Because they were so delightful, I decided to make them the star of soup, so made this delicious roasted carrot and celeriac soup. It’s very simple, and takes little effort as once the veg are prepared, the oven really does most of the work.

Roasting brings out more of the natural sugars in veggies and deepens the flavour. Popping everything in one large baking tray means there’s no pot to watch over. Just remember to set a timer to remind you they’re in the oven!

If you don’t have the oven on, or you’re worried about using it because of the electricity use, then just chop the veg and pop them in a pan with the veg stock and leave to simmer as normal. You’ll still get lovely soup, it just won’t have quite as much flavour.

It’s also easy to add some extra protein by popping in a tin of white beans like butterbeans. This will increase your fibre content too and make it a more filling soup to tide you over the afternoon.

I hope you enjoy making and eating this soup as much as I do. Don’t forget to check out your local community fridge if you have one. And if you have some top tips to reduce food waste, do pop them in the comments below.

Roasted carrot and celeriac soup

An easy, tasty soup recipe that's gluten free and full of veggie goodness
Prep Time 10 minutes
Cook Time 20 minutes
Course Soup
Servings 4 portions


  • 1 medium onion
  • 4 large carrots approx. 350g
  • 1/2 medium celeriac
  • 2 garlic cloves
  • 700 ml vegetable stock
  • pinch celery salt
  • black pepper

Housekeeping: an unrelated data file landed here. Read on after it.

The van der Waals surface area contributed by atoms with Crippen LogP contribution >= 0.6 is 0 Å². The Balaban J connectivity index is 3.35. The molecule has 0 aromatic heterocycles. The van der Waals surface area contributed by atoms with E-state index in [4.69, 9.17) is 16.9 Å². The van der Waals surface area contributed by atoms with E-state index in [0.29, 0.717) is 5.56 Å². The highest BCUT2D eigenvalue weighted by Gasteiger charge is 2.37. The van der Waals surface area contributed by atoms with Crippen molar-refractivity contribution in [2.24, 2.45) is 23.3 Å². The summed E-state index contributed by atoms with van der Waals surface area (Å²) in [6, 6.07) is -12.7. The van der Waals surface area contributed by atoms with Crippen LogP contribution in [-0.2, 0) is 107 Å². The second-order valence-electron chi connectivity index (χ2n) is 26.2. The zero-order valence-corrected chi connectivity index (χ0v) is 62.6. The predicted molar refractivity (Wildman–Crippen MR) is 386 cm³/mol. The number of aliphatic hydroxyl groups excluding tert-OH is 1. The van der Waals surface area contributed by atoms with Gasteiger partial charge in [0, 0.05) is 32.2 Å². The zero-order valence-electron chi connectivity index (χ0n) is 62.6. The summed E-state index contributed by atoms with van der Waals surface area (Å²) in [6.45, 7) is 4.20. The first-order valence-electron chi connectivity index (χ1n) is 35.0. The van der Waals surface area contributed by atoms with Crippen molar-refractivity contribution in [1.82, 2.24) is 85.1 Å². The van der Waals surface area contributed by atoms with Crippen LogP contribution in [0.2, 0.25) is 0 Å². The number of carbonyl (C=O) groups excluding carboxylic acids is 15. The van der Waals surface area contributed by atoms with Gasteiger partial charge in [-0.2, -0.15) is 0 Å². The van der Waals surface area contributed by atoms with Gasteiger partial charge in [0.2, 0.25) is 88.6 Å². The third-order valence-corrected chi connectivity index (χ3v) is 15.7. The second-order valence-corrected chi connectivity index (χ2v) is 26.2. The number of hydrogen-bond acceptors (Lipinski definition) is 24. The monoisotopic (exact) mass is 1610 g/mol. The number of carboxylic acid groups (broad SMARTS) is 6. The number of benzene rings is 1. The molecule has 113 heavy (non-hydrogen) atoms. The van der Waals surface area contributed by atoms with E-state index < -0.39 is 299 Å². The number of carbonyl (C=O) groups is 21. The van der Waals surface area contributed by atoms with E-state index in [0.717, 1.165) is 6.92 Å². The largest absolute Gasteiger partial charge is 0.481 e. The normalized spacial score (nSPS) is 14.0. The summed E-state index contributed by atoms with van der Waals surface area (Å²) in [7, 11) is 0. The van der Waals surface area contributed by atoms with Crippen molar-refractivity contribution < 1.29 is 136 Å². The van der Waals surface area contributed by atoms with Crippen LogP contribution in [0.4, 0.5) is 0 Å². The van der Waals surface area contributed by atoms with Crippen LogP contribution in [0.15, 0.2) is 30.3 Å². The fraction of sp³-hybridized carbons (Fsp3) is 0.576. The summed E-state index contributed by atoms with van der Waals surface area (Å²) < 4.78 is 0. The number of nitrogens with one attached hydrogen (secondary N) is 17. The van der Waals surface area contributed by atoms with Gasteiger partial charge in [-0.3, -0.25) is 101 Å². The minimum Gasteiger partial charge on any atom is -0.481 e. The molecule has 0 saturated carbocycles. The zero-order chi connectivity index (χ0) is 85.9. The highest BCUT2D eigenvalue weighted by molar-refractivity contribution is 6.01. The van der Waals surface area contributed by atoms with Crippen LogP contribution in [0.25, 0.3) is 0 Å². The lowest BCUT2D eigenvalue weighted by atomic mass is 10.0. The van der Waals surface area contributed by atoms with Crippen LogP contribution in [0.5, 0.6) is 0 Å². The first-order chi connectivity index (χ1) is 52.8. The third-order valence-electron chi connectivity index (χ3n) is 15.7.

• 400 grams tin cooked white beans drained optional


  • Pre-heat the oven to 180C.
  • Peel and slice the onion. Peel the carrots and celeriac. Chop into smallish dice. Leave the skin on the garlic cloves
  • Pop the prepared veggies into a large roasting dish, making sure the garlic cloves are nestled on top in the centre. Spray a little olive oil over the top if you wish.
  • Pop the tin in the centre of the oven and roast for 10 minutes.
  • Using a large spoon, stir all the veg up and pop back in the oven for another 10 minutes or until they're soft to the touch.
  • Remove the roasting tin from the oven and leave to cool for a couple of minutes whilst you make the vegetable stock.
  • Once cool enough to handle, peel the garlic cloves and discard the skins. Tip the roasted veg into a large blender jug and add the celery salt and black pepper. Add the beans now if using. Pour in 600mls of the stock and blend to smooth.
  • Add more stock if the soup is too thick. Check the flavour and add more seasoning if desired. Blend again.
  • Serve immediately whilst still hot. If the soup has cooled down too much, pour into a pan and reheat gently.
  • If you are cooking the soup in a pan, heat 2 tablespoons of water in the base of a large saucepan and add the onion, carrot and celeriac. Saute for 10 minutes until soft. Peel and chop the garlic and add to the pan and cook for another couple of minutes. Pour over the veg stock, add the celery salt and simmer for 10 minutes until everything is cooked. Add beans now if using. Leave to cool a little then blend with a stick blender. Season with black pepper and add more celery salt if needed.
Keyword anti-inflammatory diet, celery soup, easy recipe, OMS friendly